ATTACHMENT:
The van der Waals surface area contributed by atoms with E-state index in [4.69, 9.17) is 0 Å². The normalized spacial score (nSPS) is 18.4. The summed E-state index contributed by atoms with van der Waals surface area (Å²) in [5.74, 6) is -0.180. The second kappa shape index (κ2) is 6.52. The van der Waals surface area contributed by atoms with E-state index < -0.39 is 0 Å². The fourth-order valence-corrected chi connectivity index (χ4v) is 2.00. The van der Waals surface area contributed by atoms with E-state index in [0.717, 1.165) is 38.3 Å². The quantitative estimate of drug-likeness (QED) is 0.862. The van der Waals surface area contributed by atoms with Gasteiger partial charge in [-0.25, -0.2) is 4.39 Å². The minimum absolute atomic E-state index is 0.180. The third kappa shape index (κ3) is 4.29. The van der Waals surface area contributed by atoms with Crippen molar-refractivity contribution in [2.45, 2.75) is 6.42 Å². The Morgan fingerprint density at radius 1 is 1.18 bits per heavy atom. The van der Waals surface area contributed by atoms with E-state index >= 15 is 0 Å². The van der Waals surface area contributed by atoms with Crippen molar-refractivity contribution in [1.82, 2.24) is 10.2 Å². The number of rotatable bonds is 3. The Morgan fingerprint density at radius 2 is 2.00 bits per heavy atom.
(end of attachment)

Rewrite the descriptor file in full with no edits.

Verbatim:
The van der Waals surface area contributed by atoms with E-state index in [4.69, 9.17) is 0 Å². The normalized spacial score (nSPS) is 18.4. The summed E-state index contributed by atoms with van der Waals surface area (Å²) in [5.74, 6) is -0.180. The second kappa shape index (κ2) is 6.52. The van der Waals surface area contributed by atoms with E-state index < -0.39 is 0 Å². The fourth-order valence-corrected chi connectivity index (χ4v) is 2.00. The van der Waals surface area contributed by atoms with E-state index in [0.717, 1.165) is 38.3 Å². The quantitative estimate of drug-likeness (QED) is 0.862. The van der Waals surface area contributed by atoms with Gasteiger partial charge in [-0.25, -0.2) is 4.39 Å². The minimum absolute atomic E-state index is 0.180. The third kappa shape index (κ3) is 4.29. The van der Waals surface area contributed by atoms with Crippen molar-refractivity contribution in [2.45, 2.75) is 6.42 Å². The Morgan fingerprint density at radius 1 is 1.18 bits per heavy atom. The van der Waals surface area contributed by atoms with E-state index >= 15 is 0 Å². The van der Waals surface area contributed by atoms with Crippen molar-refractivity contribution in [1.82, 2.24) is 10.2 Å². The number of rotatable bonds is 3. The Morgan fingerprint density at radius 2 is 2.00 bits per heavy atom.